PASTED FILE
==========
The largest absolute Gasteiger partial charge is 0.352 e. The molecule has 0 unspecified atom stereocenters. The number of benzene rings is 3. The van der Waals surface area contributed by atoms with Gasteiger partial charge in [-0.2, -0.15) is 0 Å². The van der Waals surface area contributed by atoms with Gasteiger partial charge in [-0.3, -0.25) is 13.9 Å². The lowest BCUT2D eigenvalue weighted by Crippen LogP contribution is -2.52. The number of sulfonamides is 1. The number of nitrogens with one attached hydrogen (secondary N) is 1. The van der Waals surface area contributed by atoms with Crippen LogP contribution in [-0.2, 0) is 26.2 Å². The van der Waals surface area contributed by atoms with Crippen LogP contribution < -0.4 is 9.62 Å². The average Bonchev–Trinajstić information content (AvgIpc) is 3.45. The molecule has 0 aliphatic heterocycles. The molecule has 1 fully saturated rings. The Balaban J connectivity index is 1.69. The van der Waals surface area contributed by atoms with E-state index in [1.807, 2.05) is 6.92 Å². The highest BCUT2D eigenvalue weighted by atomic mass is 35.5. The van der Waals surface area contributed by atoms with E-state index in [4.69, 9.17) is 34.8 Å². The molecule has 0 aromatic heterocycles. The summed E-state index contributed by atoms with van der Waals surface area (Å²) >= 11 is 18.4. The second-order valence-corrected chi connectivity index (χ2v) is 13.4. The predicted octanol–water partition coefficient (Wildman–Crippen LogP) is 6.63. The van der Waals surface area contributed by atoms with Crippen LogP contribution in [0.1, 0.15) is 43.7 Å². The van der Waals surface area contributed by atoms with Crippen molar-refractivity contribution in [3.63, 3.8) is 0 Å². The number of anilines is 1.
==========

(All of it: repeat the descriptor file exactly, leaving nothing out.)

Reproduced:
The largest absolute Gasteiger partial charge is 0.352 e. The molecule has 0 unspecified atom stereocenters. The number of benzene rings is 3. The van der Waals surface area contributed by atoms with Gasteiger partial charge in [-0.2, -0.15) is 0 Å². The van der Waals surface area contributed by atoms with Gasteiger partial charge in [-0.3, -0.25) is 13.9 Å². The lowest BCUT2D eigenvalue weighted by Crippen LogP contribution is -2.52. The number of sulfonamides is 1. The number of nitrogens with one attached hydrogen (secondary N) is 1. The van der Waals surface area contributed by atoms with Crippen LogP contribution in [-0.2, 0) is 26.2 Å². The van der Waals surface area contributed by atoms with Crippen LogP contribution < -0.4 is 9.62 Å². The average Bonchev–Trinajstić information content (AvgIpc) is 3.45. The molecule has 0 aliphatic heterocycles. The molecule has 1 fully saturated rings. The Balaban J connectivity index is 1.69. The van der Waals surface area contributed by atoms with E-state index in [1.807, 2.05) is 6.92 Å². The highest BCUT2D eigenvalue weighted by atomic mass is 35.5. The van der Waals surface area contributed by atoms with E-state index in [4.69, 9.17) is 34.8 Å². The molecule has 0 aromatic heterocycles. The summed E-state index contributed by atoms with van der Waals surface area (Å²) >= 11 is 18.4. The second-order valence-corrected chi connectivity index (χ2v) is 13.4. The predicted octanol–water partition coefficient (Wildman–Crippen LogP) is 6.63. The van der Waals surface area contributed by atoms with Crippen LogP contribution in [0.1, 0.15) is 43.7 Å². The van der Waals surface area contributed by atoms with Crippen molar-refractivity contribution in [3.63, 3.8) is 0 Å². The number of anilines is 1.